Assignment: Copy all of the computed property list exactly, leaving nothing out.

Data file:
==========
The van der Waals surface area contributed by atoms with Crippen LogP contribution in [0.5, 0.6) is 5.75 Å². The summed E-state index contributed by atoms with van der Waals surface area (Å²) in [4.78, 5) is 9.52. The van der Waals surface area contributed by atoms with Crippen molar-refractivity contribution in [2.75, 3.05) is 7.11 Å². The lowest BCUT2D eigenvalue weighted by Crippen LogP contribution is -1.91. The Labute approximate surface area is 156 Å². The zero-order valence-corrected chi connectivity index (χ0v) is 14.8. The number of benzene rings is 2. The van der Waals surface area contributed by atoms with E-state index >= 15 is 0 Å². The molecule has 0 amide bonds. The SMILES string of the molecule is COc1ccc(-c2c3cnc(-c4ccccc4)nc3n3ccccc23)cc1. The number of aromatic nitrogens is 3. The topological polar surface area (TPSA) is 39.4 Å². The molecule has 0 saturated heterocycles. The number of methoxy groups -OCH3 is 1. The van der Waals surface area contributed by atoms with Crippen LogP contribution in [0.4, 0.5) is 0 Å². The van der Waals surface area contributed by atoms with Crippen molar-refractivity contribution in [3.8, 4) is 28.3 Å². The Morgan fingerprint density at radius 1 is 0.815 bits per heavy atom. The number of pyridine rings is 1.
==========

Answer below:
The van der Waals surface area contributed by atoms with Crippen LogP contribution in [0.5, 0.6) is 5.75 Å². The summed E-state index contributed by atoms with van der Waals surface area (Å²) in [4.78, 5) is 9.52. The van der Waals surface area contributed by atoms with Crippen molar-refractivity contribution in [2.75, 3.05) is 7.11 Å². The lowest BCUT2D eigenvalue weighted by Crippen LogP contribution is -1.91. The Labute approximate surface area is 156 Å². The zero-order valence-corrected chi connectivity index (χ0v) is 14.8. The number of benzene rings is 2. The van der Waals surface area contributed by atoms with E-state index >= 15 is 0 Å². The molecule has 0 amide bonds. The SMILES string of the molecule is COc1ccc(-c2c3cnc(-c4ccccc4)nc3n3ccccc23)cc1. The number of aromatic nitrogens is 3. The topological polar surface area (TPSA) is 39.4 Å². The molecule has 0 saturated heterocycles. The number of methoxy groups -OCH3 is 1. The van der Waals surface area contributed by atoms with Crippen LogP contribution in [0.4, 0.5) is 0 Å². The van der Waals surface area contributed by atoms with Crippen molar-refractivity contribution in [3.8, 4) is 28.3 Å². The Morgan fingerprint density at radius 1 is 0.815 bits per heavy atom. The number of pyridine rings is 1.